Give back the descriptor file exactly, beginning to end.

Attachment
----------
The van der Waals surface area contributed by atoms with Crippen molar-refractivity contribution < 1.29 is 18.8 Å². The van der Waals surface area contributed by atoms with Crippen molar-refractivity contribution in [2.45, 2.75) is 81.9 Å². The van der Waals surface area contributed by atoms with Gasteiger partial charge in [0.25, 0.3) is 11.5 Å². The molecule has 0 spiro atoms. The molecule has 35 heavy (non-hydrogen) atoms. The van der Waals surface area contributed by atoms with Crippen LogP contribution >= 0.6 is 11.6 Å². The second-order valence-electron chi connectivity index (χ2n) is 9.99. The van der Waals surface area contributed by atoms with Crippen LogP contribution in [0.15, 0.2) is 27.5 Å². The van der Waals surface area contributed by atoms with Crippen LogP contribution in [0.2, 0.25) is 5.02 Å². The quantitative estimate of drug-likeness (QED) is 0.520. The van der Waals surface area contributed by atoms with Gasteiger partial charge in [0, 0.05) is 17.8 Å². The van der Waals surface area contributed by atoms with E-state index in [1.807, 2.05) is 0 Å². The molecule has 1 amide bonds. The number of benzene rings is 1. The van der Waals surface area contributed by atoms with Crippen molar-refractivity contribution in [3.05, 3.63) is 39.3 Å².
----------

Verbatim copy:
The van der Waals surface area contributed by atoms with Crippen molar-refractivity contribution < 1.29 is 18.8 Å². The van der Waals surface area contributed by atoms with Crippen molar-refractivity contribution in [2.45, 2.75) is 81.9 Å². The van der Waals surface area contributed by atoms with Gasteiger partial charge in [0.25, 0.3) is 11.5 Å². The molecule has 0 spiro atoms. The molecule has 35 heavy (non-hydrogen) atoms. The van der Waals surface area contributed by atoms with Crippen LogP contribution >= 0.6 is 11.6 Å². The second-order valence-electron chi connectivity index (χ2n) is 9.99. The van der Waals surface area contributed by atoms with Crippen LogP contribution in [0.15, 0.2) is 27.5 Å². The van der Waals surface area contributed by atoms with Crippen LogP contribution in [0.2, 0.25) is 5.02 Å². The quantitative estimate of drug-likeness (QED) is 0.520. The van der Waals surface area contributed by atoms with Gasteiger partial charge in [0, 0.05) is 17.8 Å². The van der Waals surface area contributed by atoms with E-state index in [1.807, 2.05) is 0 Å². The molecule has 1 amide bonds. The number of benzene rings is 1. The van der Waals surface area contributed by atoms with Crippen molar-refractivity contribution in [3.05, 3.63) is 39.3 Å².